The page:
Wednesday, October 19, 2011

The Initiative for Moral Courage

I had the opportunity to sit down with Jackie Gmach, a dynamic woman with a passion for education that can change lives and possibly change the world. This native of Tunisia, where the Arab Spring began, founded the San Diego Jewish Book Fair, now one of the largest Jewish Book Fairs in the country.

She 'retired' last year, but in name, only, as she has now brought an even greater vision to life in a new program, The Initiative forMoral Courage (IMC), which is holding its first Symposium from October 24-November 2, 2011 in San Diego. Most of the events of the Symposium are free, and open to the public.

Gmach has assembled an International Advisory Board whose names and affiliations point to the recognized importance of identifying, acknowledging and celebrating the actions of individuals who uphold moral and ethical standards, even at risk to their own lives. Their examples could inspire others to take a stand, too.

The Initiative, whose home is at San Diego State University, includes among its partners SDSU's Jewish Studies Program and Department of Religious Studies, which is offering an Honors program on Moral Courage in what may become a new course of study.

The idea grew out a model at Yad Vashem in Israel, the world center for the documentation, research, education and commemoration of the Holocaust. Since 1962, Yad Vashem has recognized the actions of non-Jews who, at great personal risk, saved the lives of European Jews. They are honored with the title “Righteous Among the Nations”.

The Initiative for Moral Courage focuses on “The New Righteous”, those who, in the recent past as well as today, saved the lives of the oppressed out of the strength of their convictions and moral courage. Modern history has presented several such opportunities, including the genocides in Armenia, Rwanda, Bosnia-Herzegovina and Cambodia, some of which will be discussed during the Symposium. “It is important for society to recognize those righteous individuals who emerge,” said Gmach, “as their efforts ensure that incidents like the Holocaust can never occur, again.” The Initiative will examine a range of issues related to the subject of moral courage under the broader rubric of contemporary global ethics.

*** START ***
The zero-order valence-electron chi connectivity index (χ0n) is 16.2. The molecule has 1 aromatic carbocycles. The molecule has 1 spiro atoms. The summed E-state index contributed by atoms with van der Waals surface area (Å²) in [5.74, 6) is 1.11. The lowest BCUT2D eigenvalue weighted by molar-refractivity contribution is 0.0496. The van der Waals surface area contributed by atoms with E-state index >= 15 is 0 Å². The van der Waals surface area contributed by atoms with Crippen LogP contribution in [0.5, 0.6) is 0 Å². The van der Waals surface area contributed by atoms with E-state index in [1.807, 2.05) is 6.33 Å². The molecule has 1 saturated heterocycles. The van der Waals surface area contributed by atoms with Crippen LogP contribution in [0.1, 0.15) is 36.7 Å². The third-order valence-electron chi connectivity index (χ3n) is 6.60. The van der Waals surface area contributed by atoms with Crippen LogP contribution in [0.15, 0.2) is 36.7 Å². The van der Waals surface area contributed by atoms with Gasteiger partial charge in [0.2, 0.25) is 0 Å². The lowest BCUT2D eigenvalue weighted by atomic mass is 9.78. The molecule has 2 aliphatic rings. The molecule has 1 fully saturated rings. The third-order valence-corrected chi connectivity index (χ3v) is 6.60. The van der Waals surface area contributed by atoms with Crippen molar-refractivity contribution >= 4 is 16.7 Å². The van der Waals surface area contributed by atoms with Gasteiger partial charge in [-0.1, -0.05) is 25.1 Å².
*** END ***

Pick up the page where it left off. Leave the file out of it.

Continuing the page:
The objective of the Initiative for Moral Courage is both modest and ambitious: "If just one person who attends the Symposium or studies moral courage has the strength to stand up for what is moral and just, whatever the cause, then we will have achieved our goal," said Gmach. Is that intention too humble? No, because a single righteous individual has the power to save many times his own number, as well as inspire others to do the same. At a time in our history when suffering is all around us and we may feel helpless to change the status quo, it is important to recognize those individuals who have the moral courage to take a stand. 

The Symposium opens October 24 with an exhibition of The Rescuers, a photographic exhibit that will be on display on the main floor of the SDSU library throughout the Symposium. The exhibit consists of extraordinary stories about ordinary heroes "who resisted overwhelming tides of prejudice and violence to risk their lives saving members from enemy groups. It helps to understand the presence of rescue behavior during genocide or mass violence.” Wednesday, October 26, will feature a musical program: Music and Resistance, based upon melodies from a 1931 cantor's book that was found in an abandoned synagogue in Romania. The Rescuers exhibit will be available for viewing through November 2.